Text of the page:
When my son, Darren, was a baby, his lovey (or transitional object) was a cute little stuffed dog. As a first-time mom, I was so proud of myself for picking something he seemed to enjoy so much. Little did I know I would grow to have ill feelings toward it. Darren took Bubby everywhere -- the grocery store, the doctor's office, the post office. The lovey allowed our child to self-soothe, but the downside was our having to deal with a lot of tears and tantrums the few times we forgot Bubby at home or misplaced him. But by the time Darren was 3 years old, he had started neglecting and forgetting Bubby. Soon after, much to my delight, Bubby's new home became the top shelf of a closet.
If your child is attached to a lovey, you probably understand the love-hate relationship I had with Bubby. Just what is it about a lovey that's so appealing to kids? "Usually, the lovey is a first stuffed animal or a blanket from the crib, so the child connects the lovey with feeling safe and comfortable," says Charlotte Reznick, Ph.D., a child educational psychologist and associate clinical professor emeritus at UCLA and the author of The Power of Your Child's Imagination. Kids turn to the object of affection when they're feeling stressed, scared, or worried. And the need for a lovey can intensify during the toddler and preschool years because kids are going through so many new experiences and transitions, such as potty training, starting school, going from a crib to a big-kid bed, and spending more time away from Mom and Dad. The lovey offers comfort and helps children cope with the changes.
Still, many parents worry that having a lovey for too long might mean the child is suffering from an emotional or social issue. Others might fear the lovey's presence indicates the parents aren't showing enough love and attention. Fortunately, those concerns are rarely true. Here are some tips on how to handle your toddler's attachment to a lovey.
Remember, a lovey is first and foremost a comfort item for your child, so trying to forbid it or "losing" it will cause lots of tears and unnecessary distress. Most kids will break up with their lovey between ages 4 and 6. As they become more independent and engaged in their school life, they may forget about the lovey at times and eventually realize they don't really need it anymore. Another reason kids may say bye-bye to loveys is that they notice peers don't have one; they might become embarrassed or start to think of the lovey as babyish. But until then, don't tease, nag, laugh, or yell at your child. Instead, do all you can to show understanding and respect for the lovey. Even if your kid is still hanging on to a lovey beyond second grade, try not to worry too much. "Consider the stresses in your child's life and what may be causing her to need some extra comfort," Dr. Reznick says. Once any issues are addressed, your child may have less need for her fluffy friend.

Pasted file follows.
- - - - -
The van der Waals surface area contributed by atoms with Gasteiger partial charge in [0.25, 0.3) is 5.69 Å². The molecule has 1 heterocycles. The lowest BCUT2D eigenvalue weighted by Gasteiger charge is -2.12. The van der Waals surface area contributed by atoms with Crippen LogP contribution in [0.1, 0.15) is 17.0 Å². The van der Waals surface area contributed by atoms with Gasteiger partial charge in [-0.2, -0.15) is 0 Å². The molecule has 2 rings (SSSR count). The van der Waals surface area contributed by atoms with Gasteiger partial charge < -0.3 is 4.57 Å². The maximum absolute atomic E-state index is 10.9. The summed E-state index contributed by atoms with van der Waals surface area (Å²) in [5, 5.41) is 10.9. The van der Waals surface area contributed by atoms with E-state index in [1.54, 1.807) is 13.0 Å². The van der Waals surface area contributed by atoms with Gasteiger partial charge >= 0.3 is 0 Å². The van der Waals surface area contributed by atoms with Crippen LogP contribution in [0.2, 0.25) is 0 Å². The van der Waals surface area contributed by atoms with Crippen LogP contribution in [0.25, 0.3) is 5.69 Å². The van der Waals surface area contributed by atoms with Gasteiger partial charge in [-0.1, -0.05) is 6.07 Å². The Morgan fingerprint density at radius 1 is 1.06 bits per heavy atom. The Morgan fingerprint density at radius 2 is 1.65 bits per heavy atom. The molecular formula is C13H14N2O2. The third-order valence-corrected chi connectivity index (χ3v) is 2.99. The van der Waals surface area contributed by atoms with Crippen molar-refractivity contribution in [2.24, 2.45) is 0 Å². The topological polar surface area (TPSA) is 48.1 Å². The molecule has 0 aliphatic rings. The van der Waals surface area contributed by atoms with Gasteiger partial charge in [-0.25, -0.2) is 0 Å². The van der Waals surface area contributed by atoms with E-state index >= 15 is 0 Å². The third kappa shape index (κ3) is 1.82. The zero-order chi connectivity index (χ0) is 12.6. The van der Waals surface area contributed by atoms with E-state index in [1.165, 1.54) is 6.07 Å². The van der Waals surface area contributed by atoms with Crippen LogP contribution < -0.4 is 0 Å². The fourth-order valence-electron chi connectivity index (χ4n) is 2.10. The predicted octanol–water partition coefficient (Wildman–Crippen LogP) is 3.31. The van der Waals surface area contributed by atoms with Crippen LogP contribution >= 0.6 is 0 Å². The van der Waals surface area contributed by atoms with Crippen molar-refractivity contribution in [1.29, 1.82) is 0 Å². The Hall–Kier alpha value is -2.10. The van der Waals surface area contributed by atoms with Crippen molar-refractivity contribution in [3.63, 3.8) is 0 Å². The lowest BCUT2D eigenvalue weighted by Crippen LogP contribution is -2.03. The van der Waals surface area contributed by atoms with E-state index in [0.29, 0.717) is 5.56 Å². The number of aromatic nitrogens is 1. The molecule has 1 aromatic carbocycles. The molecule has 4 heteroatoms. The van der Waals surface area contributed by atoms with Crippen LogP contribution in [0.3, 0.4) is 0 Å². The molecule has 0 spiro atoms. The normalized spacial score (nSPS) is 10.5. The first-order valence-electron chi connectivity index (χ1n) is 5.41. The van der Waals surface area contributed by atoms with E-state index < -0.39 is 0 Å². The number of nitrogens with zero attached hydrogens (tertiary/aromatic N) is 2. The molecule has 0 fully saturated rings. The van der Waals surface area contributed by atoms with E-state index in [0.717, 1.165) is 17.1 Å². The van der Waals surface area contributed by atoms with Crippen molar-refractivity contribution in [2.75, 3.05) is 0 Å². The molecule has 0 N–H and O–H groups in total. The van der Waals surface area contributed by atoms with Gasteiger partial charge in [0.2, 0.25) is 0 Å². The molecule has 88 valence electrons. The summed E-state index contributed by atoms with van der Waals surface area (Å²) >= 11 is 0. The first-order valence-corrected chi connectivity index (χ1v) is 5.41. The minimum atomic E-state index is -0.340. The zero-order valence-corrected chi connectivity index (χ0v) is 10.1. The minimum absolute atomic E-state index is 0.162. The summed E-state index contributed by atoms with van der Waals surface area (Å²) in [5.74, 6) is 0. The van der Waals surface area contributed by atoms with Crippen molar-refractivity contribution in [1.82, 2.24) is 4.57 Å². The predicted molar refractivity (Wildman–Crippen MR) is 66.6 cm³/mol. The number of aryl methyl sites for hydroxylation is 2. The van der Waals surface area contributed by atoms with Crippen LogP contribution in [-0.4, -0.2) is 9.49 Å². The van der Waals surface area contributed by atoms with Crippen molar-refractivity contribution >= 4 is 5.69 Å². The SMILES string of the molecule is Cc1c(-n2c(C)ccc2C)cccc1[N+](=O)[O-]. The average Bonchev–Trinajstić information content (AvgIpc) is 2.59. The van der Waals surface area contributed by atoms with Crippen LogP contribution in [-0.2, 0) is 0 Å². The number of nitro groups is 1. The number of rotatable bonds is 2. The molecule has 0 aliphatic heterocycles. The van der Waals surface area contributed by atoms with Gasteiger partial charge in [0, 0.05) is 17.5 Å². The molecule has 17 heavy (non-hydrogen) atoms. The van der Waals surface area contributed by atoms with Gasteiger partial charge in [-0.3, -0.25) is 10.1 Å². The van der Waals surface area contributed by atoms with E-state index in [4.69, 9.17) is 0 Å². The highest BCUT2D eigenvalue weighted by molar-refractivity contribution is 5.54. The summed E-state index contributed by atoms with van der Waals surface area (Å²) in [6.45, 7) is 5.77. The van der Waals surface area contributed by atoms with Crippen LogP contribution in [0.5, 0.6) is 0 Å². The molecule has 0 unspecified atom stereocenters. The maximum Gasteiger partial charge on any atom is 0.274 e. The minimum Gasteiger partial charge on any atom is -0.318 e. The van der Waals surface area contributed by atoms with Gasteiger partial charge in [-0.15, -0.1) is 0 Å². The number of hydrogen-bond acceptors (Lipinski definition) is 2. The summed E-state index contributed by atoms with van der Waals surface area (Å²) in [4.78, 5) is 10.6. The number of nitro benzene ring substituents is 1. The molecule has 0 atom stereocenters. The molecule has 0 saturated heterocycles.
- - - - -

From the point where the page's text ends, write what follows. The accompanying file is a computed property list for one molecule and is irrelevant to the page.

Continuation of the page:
Just because you're not giving your child's lovey the boot doesn't mean you have to let it intrude in your family life. Teach your child that there's a time and a place for everything, including loveys, says Daniel Coury, M.D., chief of developmental and behavioral pediatrics at Nationwide Children's Hospital in Columbus, Ohio. Establish some boundaries that make sense for your family. Tell your son that his stuffed animal can take a ride to the grocery store, but that it has to wait in the car until you're done shopping because you don't want it to get lost or crushed by the food. Or tell him it's okay to have the lovey with him at night if he's scared but that he can't take it to school because it might be distracting to the other students and the teacher.
Expect a whole lot of emotional upheaval if your child loses his source of comfort. If you know your child is particularly fond of a certain toy or piece of clothing, be prepared to prevent a meltdown if the lovey is lost or forgotten. If possible, buy one or two of the same identical object. Rotate the items so they both look used and have the same scent. If getting a duplicate isn't possible, take good care of the lovey and hope she doesn't misplace it. The good news is that when young kids do lose a lovey, they're usually able to transfer their love to another object of affection. Sure, your child will cry and mourn the loss of Timmy the Tiger for a while, but if you introduce her to his long-lost cousin Lizzie the Leopard, chances are she'll have lots of love to share with her new friend.
When you try to give your child's lovey a much-needed cleaning, she likely puts up a huge fuss. This is when having two or more comes in handy so you can wash one while your child keeps the other. But if you only have one, you'll have to get creative to keep it clean. Tell your daughter that, like her, Mr. Owl needs baths to look and smell good, and involve her in getting his bubble bath ready. But if she refuses to let him out of her sight, convince her that he wants to go for a swim in the sink. If you have no other choice, try sneaking the lovey away while she's sleep. Wash it, dry it, and return it before she awakes.
If your child is more likely to reach for her lovey at certain times -- during her bedtime reading, for instance -- use distractions to draw her attention away from it. Try letting her act like a character in the book or tell her you both have to do something silly, like wiggle like a worm or squat like a frog, every time you read a particular word in the book. You can also use her natural curiosity to reduce her reliance on the lovey throughout the day: If you also keep her engaged in different activities, like putting together puzzles, playing at the park, helping Mommy clean, she may have so much fun that she forgets about her comfort item for a while. As she spends more time without the lovey, she will learn to rely on it less.
Copyright © 2014 Meredith Corporation.